Meera Rothman

Many students across America are working to increase access to menstrual products. Joining the fight, a group of students at Yale are trying to make a difference in the Elm City.

The New Haven chapter of national nonprofit PERIOD — which aims to combat period stigma and distributes menstrual products  — has released a petition asking the New Haven community to support free menstrual products in publicly funded bathrooms. The petition is part of a partnership between PERIOD and the company THINX, which is responsible for creating “period-proof” underwear. This project, called United for Access, aims to convince officials in 10 cities across the country to guarantee free menstrual hygiene products in all public bathrooms. The petition comes shortly after the formation of a PERIOD chapter at Yale.

“We are both really interested in health care and one of the largest problems in health care equality is for menstruators,” said Gina Zhu ’20, one of the chapter leaders of PERIOD New Haven. “Equal access to menstrual hygiene products is something that, across the U.S. and especially in New Haven where there is a large low-income and homeless population, is important. We thought that this is something that we could take on.”

The goal of the group is to eventually make menstrual products available in all public bathrooms funded by city government, according to Diana Ruiz ’20, another chapter leader. She said that PERIOD in New Haven would like to spread awareness and build public support for the campaign before reaching out to the New Haven Board of Education or the Board of Alders.

14 states have already stopped taxing menstrual products. Connecticut, the most recent state to join the group,  passed legislation to end the “tampon tax” in 2017. But currently, only New York State is currently providing free menstrual products to all students in grades six through 12. Ruiz and Zhu hope that New Haven will follow this example.

Ruiz said that THINX, which has been lauded for its commitment to menstrual hygiene access and education, has committed to providing 4,000 pairs of their “period-proof” underwear — which is designed to replace pads and tampons — to all 10 of the cities involved in the United for Access Campaign.

“Period management is not a luxury. Students in the [U.S.] have plenty to worry about — whether or not they have the resources to properly manage their periods should not be one of them,” said THINX CEO Maria Molland in a press release last Thursday. “That’s why we’re proud to work with local activists and students across the country, supporting their campaigns to make sure their public schools — from grade school to university level — provide free and easily accessible period products for their students.”

The press release also said that the problem of “period poverty” negatively impacts young people’s education because students will skip school during menstruation without the resources to buy products.

Additionally, it could affect students’ physical health. The release pointed to evidence of students being forced to wear tampons or pads for longer than is recommended, leaving them at higher risk for toxic shock syndrome or cervical cancer.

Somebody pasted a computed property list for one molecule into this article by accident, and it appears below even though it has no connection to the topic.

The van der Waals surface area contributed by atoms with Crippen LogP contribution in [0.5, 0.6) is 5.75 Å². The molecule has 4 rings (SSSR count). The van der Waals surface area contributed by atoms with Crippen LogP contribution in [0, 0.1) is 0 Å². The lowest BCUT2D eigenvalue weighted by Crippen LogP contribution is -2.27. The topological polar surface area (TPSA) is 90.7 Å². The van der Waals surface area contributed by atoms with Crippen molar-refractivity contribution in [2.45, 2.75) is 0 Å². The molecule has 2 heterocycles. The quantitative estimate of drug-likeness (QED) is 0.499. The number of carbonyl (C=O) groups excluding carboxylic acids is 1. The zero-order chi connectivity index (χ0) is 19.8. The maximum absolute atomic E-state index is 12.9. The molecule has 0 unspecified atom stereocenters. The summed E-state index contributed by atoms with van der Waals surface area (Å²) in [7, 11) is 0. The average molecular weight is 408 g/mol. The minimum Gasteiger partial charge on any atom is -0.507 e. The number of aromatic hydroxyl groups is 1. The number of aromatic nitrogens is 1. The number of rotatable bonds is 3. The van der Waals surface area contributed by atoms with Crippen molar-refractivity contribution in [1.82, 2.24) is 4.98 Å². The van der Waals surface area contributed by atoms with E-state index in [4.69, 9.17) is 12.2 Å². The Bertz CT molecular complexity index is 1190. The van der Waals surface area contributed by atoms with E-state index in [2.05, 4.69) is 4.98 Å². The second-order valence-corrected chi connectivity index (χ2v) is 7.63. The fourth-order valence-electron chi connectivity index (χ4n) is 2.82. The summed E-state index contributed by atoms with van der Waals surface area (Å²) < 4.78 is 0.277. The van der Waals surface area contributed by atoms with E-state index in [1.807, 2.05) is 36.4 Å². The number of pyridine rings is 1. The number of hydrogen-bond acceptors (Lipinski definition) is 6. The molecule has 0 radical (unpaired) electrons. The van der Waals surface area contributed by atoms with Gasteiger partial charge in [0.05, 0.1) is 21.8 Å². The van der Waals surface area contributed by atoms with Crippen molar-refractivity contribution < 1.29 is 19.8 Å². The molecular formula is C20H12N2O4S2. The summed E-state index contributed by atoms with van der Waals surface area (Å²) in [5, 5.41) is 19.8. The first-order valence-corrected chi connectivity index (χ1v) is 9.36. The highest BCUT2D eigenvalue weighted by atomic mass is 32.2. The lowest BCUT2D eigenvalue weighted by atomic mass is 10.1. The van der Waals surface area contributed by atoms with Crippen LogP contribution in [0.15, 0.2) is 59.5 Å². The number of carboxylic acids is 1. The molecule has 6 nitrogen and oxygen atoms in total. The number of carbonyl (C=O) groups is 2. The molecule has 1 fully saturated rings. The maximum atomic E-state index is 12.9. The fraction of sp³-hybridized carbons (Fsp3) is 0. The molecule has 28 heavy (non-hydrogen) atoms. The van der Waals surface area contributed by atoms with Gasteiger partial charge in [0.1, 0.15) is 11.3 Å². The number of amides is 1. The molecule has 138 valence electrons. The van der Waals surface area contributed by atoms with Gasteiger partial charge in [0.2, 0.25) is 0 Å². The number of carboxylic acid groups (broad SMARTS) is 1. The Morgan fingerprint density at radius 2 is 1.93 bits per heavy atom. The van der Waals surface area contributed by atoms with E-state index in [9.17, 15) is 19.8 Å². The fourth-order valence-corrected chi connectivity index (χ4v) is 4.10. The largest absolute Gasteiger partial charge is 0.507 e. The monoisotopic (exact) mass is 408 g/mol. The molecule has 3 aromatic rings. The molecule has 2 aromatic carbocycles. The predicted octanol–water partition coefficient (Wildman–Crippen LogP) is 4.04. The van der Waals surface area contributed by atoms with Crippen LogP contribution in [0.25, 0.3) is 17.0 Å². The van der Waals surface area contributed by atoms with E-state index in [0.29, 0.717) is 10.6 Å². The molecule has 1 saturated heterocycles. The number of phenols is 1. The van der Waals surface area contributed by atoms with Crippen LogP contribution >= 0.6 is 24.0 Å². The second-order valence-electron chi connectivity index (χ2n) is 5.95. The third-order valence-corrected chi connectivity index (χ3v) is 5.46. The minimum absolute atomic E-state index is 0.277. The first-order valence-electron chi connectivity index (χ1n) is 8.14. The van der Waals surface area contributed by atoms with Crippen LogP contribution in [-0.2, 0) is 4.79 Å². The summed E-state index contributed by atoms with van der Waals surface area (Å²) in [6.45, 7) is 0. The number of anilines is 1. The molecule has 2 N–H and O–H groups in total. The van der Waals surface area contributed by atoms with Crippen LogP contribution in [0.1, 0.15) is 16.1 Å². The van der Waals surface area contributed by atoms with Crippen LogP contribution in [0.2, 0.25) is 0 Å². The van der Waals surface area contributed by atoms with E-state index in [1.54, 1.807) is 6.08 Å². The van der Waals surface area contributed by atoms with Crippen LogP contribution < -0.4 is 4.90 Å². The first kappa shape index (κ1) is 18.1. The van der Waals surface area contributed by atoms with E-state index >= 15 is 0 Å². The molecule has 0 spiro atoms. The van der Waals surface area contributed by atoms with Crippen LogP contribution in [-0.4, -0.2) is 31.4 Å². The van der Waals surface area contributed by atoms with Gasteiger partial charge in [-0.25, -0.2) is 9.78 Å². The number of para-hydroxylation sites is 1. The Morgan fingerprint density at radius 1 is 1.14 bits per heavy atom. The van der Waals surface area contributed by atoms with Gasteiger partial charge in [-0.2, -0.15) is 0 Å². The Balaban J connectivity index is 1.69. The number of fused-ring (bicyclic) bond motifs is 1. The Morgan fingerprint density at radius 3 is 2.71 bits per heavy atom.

Zhu told the News that she has personally witnessed the lack of access to menstrual products in New Haven.

“Over the summer I was at work in the medical school, and there are a lot of homeless women in the area,” Zhu said. “I stopped and asked a woman what she needed, like some food, and she said no, I need a tampon because nowhere is offering them. I just thought oh, no one is really solving this problem in this community. Why not us?”

Ruiz said that she became passionate about menstrual health after witnessing the difficulties her cousin had in obtaining menstrual products in Cuba. She noted that she wanted to be able to do something about the issue in her own community.

Ward 22 Alder Jeanette Morrison, said that she could not comment for the Board of Alders because nothing had been formally brought to the table. But as a woman, she considers access to menstrual hygiene an important women’s issue and believes that menstrual products should be available in public bathrooms.

The Yale College Council is also participating in activism to increase access to menstruation products on Yale’s campus, beginning with a pilot program in Morse and Silliman Colleges, which provided free menstrual products in common spaces of both residential colleges. YCC Vice President Heidi Dong ’20 said that the pilot programs were made possible through their connections to Morse and Silliman, but it has been difficult to obtain funding and find the best method of distribution.

Dong added that in addition to decreasing the “financial burden” of periods for students, through the program, the University would help normalize menstruation by providing menstrual products.

“People pay attention to what happens at Yale,” Dong told the News. “I think a big change like providing free menstrual products is something that has the potential to reverberate, potentially through peer institutions and beyond. Yale would be leading the way in shifting how we think about menstruation.”

While Zhu and Diaz emphasized that their work was geared towards the New Haven community, they agreed that the movement to decrease period poverty should exist across institutions and on the global stage.

PERIOD was founded in 2014 by Nadya Okamoto and Vincent Forand.

Carolyn Sacco | carolyn.sacco@yale.edu